So, really: If I do what I love, will the money follow?
November 6, 2006 11:14 AM   Subscribe

I recently left my comfortable position in a safe, nonprofit enclave to try the big bad corporate world and see if I could make a go of it. Three months in, the fit is pretty lousy. Ah, but I think I know what I really want to do. And yet, should I give the new place more time to see if things improve? What's that? Yes, or course, there's ...

I had been in nurturing nonprofit environments for nearly a decade when I started to get the itch to challenge myself. So now I'm doing marketing work at a professional services firm's where marketing is heinously misunderstood and where the administrative staff is scared to death of making mistakes for fear of being set upon by the firm's partners. The B.S. factor is extraordinarily high, and I do not at all feel as if I'm contributing a damn thing to society.

I think I can hack the work, but I don't thrive waking up at 2 a.m. with my stomach in a knot. The new job has had one beneficial effect, though: I think it's finally convinced me that what I want to do is pursue my passion of freelance writing and editing. I've done it part-time for years, and I have clients who have told me they'd give me more work. But I've never had the stones to chuck it all, stop working for The Man, and go out fully on my own. I'm starting to realize that you really do get just one go-round here on this ol' planet, and why not spend the working life doing what I truly love to do?

The caveat: I've taken jobs before, many years ago, where I felt this same sense of dread ... but which became more palatable as I got used to them.

So ... Just looking for the hive mind's insights here. I know that there are big risks as well as potential big rewards, and I know sometimes you have to face your worst situations to come out better on the other end. Would like to hear what you guys think of my situation; and if you've gone through a similar situation yourself, how did you cope? What did you do? Many, many thanks in advance.
posted by anonymous to Work & Money (5 answers total) 5 users marked this as a favorite
I dunno, man. A lifelong dream is a lifelong dream. If you really think you could make a living doing what you love, then why does it matter that your third choice might improve until it's only your second choice?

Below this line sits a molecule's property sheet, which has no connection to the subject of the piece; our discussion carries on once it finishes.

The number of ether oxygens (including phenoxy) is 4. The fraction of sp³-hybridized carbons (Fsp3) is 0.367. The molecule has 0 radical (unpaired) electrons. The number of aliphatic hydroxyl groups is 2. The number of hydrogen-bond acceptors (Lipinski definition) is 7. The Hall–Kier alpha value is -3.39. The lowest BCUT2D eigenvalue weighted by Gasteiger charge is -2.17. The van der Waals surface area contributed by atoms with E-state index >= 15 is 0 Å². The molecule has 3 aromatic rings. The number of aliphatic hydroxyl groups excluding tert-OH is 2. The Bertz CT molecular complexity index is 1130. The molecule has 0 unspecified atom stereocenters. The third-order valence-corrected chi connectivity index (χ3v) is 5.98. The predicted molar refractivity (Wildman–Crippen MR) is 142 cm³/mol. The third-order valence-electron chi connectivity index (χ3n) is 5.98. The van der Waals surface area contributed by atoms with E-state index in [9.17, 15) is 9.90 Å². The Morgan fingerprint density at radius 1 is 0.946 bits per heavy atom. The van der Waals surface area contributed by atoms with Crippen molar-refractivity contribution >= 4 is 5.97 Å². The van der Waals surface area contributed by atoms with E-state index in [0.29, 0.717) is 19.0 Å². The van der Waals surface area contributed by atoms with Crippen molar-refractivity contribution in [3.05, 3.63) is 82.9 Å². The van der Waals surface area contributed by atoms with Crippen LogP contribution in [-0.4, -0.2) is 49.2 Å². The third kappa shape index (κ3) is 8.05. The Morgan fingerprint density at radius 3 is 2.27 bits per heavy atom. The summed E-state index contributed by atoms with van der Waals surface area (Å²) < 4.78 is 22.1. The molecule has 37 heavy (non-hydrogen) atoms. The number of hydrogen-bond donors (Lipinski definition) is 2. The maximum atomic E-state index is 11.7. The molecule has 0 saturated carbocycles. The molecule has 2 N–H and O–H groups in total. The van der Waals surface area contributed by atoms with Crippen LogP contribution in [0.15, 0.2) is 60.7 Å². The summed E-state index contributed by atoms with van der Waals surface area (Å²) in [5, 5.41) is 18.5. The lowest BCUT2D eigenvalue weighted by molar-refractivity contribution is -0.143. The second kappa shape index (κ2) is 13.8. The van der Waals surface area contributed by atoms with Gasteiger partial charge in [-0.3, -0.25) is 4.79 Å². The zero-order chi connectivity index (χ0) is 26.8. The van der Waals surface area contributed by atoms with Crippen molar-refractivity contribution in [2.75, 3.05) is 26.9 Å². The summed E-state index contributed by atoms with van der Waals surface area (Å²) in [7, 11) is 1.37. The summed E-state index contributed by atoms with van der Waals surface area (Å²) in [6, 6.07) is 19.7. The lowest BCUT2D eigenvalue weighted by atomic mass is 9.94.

posted by nebulawindphone at 12:12 PM on November 6, 2006

You sound like you think you've learned as much from this job as you can and are now thinking you might come to hate it less. That's not a reason to stick it out.

What is a reason to stick it out is if you can get more contacts or solidify your position while you get your freelance life up and running. If I learned one important thing from my life working for myself it was "don't quit your day job one second sooner than you have to."

If you can start taking those gigs before you leave this job, do it. Line things up, start the pipeline flowing and bank for the lean times. Because sooner or later there'll be lean times.
posted by phearlez at 2:31 PM on November 6, 2006

When I quit my corporate job years ago and went out my own, I had a great time. It was very satisfying to be my own boss. The negative for me was the ups and down in income - I'd be thrilled one week and in the dumps the next. I eventually took another corporate job, but have no regrets. Try to have some savings so you're not living from check to check.
posted by richg at 5:31 PM on November 6, 2006

The only reason you posted this question is to get people to encourage you to do what you already know you want to do.

So do it.
posted by ook at 5:36 PM on November 7, 2006

On reflection, I should add: not that there's anything wrong with that.

Going freelance is scary, but not nearly as scary as trying to stick it out at a job you hate. I went solo about seven years ago and never looked back; best decision I ever made.

Make sure you've got a few months' living expenses in the bank, and I'd strongly encourage you to find your first freelance gig before you quit, so you're not stuck with that ohmygodijustquitmyjobnowwhatthehellamigonnado feeling on day one. It can take a while to get started, but it gets easier the longer you stick at it; people start to know who you are and jobs start coming to you instead of the other way around.

Seriously, what's the worst that could happen? Freelancing doesn't work out and you wind up having to take another job that you don't like very much. If the worst that could happen is where you are right now, well, the choice is obvious.

This is me encouraging you. Go do it.
posted by ook at 8:35 PM on November 7, 2006

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